Beginning last Thursday, word began trickling out to journalists and the public that KentuckyOne Health, a major regional unit of Catholic Health Initiatives (CHI), was preparing to announce plans to sell almost all its hospitals and medical centers in Louisville and a handful elsewhere in the state. I had been told earlier in the week that the announcement would be made today, Monday, but there were so many leaks that KentuckyOne sent an email to its employees outlining its plans. I presume KentuckyOne wanted take control of the message before the reportage dam broke. The email can be read here.
For those of us in Louisville, the only major facility not being sold is Our Lady of Peace, a psychiatric hospital. Both of KentuckyOne’s acute care hospitals, (Jewish Hospital and Sts. Mary and Elizabeth Hospital), the Frazier Rehabilitation Institute, and all four outpatient Medical Centers (Jewish East, South, Southwest, and Northeast) are on the chopping block. Nearby Jewish Hospital Shelbyville, which recently underwent a critical review by the Inspector General for an EMTALA violation, is also for sale. KentuckyOne employs many physicians. The fate of individual owned- or contracted medical practices in Louisville and elsewhere is not clear to me from the email. Continue reading “KentuckyOne Health To Sell Its Major Assets In Louisville.”
I have been advised by two sources that KentuckyOne Health will soon announce the elimination of several system-wide or senior executive positions designed to improve efficiency, reduce costs, and emphasize local leadership. The as-yet unconfirmed names of the individuals currently in those positions include clinical and operational executives at the highest level. I am unaware if the names of included leadership comprise a complete list or represent the tip of the iceberg of things to come. Perhaps as an early indicator, the senior physician executive at Jewish and Sts. Mary & Elisabeth Hospitals left that position a few weeks ago. As a company outsider, it is impossible to know all the reasons for changes in personnel. These often include the personal career plans of the employee, but also concerns about the fit between employer and employee in meeting the goals of the particular corporation. KentuckyOne may well once again be feeling financial pressures that cannot be denied. It has laid-off employees in the past to decrease expenses – a strategy that in the longer run was not entirely successful at University Hospital.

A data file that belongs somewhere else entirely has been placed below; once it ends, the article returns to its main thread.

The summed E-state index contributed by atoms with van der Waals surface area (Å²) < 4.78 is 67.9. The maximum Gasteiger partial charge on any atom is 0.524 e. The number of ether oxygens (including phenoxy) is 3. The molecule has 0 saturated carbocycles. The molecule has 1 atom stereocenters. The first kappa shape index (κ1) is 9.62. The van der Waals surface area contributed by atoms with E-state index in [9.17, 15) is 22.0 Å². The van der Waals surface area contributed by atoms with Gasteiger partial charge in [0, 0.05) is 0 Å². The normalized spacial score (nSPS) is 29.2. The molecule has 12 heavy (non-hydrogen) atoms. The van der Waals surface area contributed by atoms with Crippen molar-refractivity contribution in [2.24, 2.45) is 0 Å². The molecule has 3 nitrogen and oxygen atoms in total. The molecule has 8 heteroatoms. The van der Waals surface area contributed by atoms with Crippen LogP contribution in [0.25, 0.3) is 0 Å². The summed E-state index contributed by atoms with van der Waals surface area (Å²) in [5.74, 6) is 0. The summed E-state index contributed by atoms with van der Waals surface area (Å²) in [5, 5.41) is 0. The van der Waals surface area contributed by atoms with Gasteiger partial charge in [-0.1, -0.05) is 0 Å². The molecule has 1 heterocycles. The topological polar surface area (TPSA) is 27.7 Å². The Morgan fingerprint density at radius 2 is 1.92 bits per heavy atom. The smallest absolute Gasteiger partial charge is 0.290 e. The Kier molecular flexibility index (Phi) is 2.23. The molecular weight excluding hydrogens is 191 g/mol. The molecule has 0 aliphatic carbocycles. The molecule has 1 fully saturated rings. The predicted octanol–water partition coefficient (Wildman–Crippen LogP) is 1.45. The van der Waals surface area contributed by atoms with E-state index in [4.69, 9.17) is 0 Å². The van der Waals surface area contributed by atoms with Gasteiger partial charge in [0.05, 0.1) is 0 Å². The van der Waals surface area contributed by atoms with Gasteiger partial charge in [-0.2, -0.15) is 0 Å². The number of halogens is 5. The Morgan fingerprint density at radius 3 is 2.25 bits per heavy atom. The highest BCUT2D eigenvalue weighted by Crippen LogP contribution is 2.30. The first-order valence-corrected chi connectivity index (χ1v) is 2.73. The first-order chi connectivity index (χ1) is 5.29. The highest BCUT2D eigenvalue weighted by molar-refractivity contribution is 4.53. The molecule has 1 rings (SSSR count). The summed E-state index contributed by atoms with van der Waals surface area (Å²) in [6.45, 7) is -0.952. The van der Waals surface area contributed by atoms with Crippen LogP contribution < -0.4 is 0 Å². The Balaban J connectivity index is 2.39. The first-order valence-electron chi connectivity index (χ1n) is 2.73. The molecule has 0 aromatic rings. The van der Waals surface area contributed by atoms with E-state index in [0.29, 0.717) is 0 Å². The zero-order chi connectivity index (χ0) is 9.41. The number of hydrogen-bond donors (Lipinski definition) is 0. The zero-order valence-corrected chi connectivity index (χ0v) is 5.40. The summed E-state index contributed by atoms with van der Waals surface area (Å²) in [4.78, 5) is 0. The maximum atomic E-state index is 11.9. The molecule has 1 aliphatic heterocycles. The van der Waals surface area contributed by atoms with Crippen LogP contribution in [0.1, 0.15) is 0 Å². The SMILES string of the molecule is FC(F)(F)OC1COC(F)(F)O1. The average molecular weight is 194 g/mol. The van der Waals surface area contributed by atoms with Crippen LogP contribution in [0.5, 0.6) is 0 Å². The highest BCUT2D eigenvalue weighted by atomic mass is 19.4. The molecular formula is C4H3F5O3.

On the other hand.
One of the most common complaints I hear from my University of Louisville colleagues reflects what is considered to be unwanted and disruptive outsourcing or other “outsider intrusion” on the part of Catholic Health Initiatives or KentuckyOne management that does not allow for appropriate local initiative or control, or which treats all hospitals the same no matter where they are located, or fails to acknowledge the particular needs of their patient population. From this perspective, a diminution of the role of system-wide executives might be considered a worthwhile result. On the other hand, I suppose it is possible that a state-level KentuckyOne system control might be replaced by even more direct CHI control from Colorado! The desire for local control is, however, at odds with current national and local policy, or financial pressures for hospital and health system consolidation and coordination. The health of KentuckyOne and its partnership with the University of Louisville is a matter of critical concern for Jefferson County and the Commonwealth. Things have not been going well so far. Continue reading “KentuckyOne Poised To Announce Layoffs of Senior Executives.”